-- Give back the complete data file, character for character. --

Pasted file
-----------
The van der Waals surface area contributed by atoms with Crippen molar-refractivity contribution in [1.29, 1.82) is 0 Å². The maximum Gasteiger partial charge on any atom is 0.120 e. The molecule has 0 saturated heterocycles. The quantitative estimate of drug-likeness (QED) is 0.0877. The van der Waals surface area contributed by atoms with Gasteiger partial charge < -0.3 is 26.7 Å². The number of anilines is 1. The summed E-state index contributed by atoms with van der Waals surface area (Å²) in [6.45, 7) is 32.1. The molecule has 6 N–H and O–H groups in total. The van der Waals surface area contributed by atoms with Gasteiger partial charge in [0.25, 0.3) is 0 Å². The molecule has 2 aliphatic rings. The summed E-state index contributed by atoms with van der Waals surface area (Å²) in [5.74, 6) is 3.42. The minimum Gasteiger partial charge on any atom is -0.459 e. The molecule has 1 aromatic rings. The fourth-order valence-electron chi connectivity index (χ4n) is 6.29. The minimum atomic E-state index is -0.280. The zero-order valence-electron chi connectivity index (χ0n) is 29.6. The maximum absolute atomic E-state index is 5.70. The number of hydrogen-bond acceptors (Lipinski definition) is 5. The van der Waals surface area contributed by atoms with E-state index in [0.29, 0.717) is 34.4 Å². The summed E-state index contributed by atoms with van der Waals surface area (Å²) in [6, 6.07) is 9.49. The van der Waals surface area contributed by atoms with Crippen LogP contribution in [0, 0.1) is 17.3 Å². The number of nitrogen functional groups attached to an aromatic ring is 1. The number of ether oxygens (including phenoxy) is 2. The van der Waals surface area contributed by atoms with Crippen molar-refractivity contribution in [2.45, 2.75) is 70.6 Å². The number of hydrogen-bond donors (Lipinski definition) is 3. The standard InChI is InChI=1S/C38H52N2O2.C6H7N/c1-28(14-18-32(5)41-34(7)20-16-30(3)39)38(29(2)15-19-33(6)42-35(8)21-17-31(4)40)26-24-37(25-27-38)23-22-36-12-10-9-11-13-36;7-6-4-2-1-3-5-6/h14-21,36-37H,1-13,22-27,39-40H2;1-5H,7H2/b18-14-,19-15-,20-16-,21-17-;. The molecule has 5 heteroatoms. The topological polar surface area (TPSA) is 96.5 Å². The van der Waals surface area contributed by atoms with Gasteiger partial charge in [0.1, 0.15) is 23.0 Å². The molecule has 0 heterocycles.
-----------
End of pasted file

The van der Waals surface area contributed by atoms with Crippen molar-refractivity contribution in [1.29, 1.82) is 0 Å². The maximum Gasteiger partial charge on any atom is 0.120 e. The molecule has 0 saturated heterocycles. The quantitative estimate of drug-likeness (QED) is 0.0877. The van der Waals surface area contributed by atoms with Gasteiger partial charge < -0.3 is 26.7 Å². The number of anilines is 1. The summed E-state index contributed by atoms with van der Waals surface area (Å²) in [6.45, 7) is 32.1. The molecule has 6 N–H and O–H groups in total. The van der Waals surface area contributed by atoms with Gasteiger partial charge in [0.25, 0.3) is 0 Å². The molecule has 2 aliphatic rings. The summed E-state index contributed by atoms with van der Waals surface area (Å²) in [5.74, 6) is 3.42. The minimum Gasteiger partial charge on any atom is -0.459 e. The molecule has 1 aromatic rings. The fourth-order valence-electron chi connectivity index (χ4n) is 6.29. The minimum atomic E-state index is -0.280. The zero-order valence-electron chi connectivity index (χ0n) is 29.6. The maximum absolute atomic E-state index is 5.70. The number of hydrogen-bond acceptors (Lipinski definition) is 5. The van der Waals surface area contributed by atoms with E-state index in [0.29, 0.717) is 34.4 Å². The summed E-state index contributed by atoms with van der Waals surface area (Å²) in [6, 6.07) is 9.49. The van der Waals surface area contributed by atoms with Crippen LogP contribution in [0, 0.1) is 17.3 Å². The number of nitrogen functional groups attached to an aromatic ring is 1. The number of ether oxygens (including phenoxy) is 2. The van der Waals surface area contributed by atoms with Crippen molar-refractivity contribution in [2.45, 2.75) is 70.6 Å². The number of hydrogen-bond donors (Lipinski definition) is 3. The standard InChI is InChI=1S/C38H52N2O2.C6H7N/c1-28(14-18-32(5)41-34(7)20-16-30(3)39)38(29(2)15-19-33(6)42-35(8)21-17-31(4)40)26-24-37(25-27-38)23-22-36-12-10-9-11-13-36;7-6-4-2-1-3-5-6/h14-21,36-37H,1-13,22-27,39-40H2;1-5H,7H2/b18-14-,19-15-,20-16-,21-17-;. The molecule has 5 heteroatoms. The topological polar surface area (TPSA) is 96.5 Å². The van der Waals surface area contributed by atoms with Gasteiger partial charge in [0.1, 0.15) is 23.0 Å². The molecule has 0 heterocycles.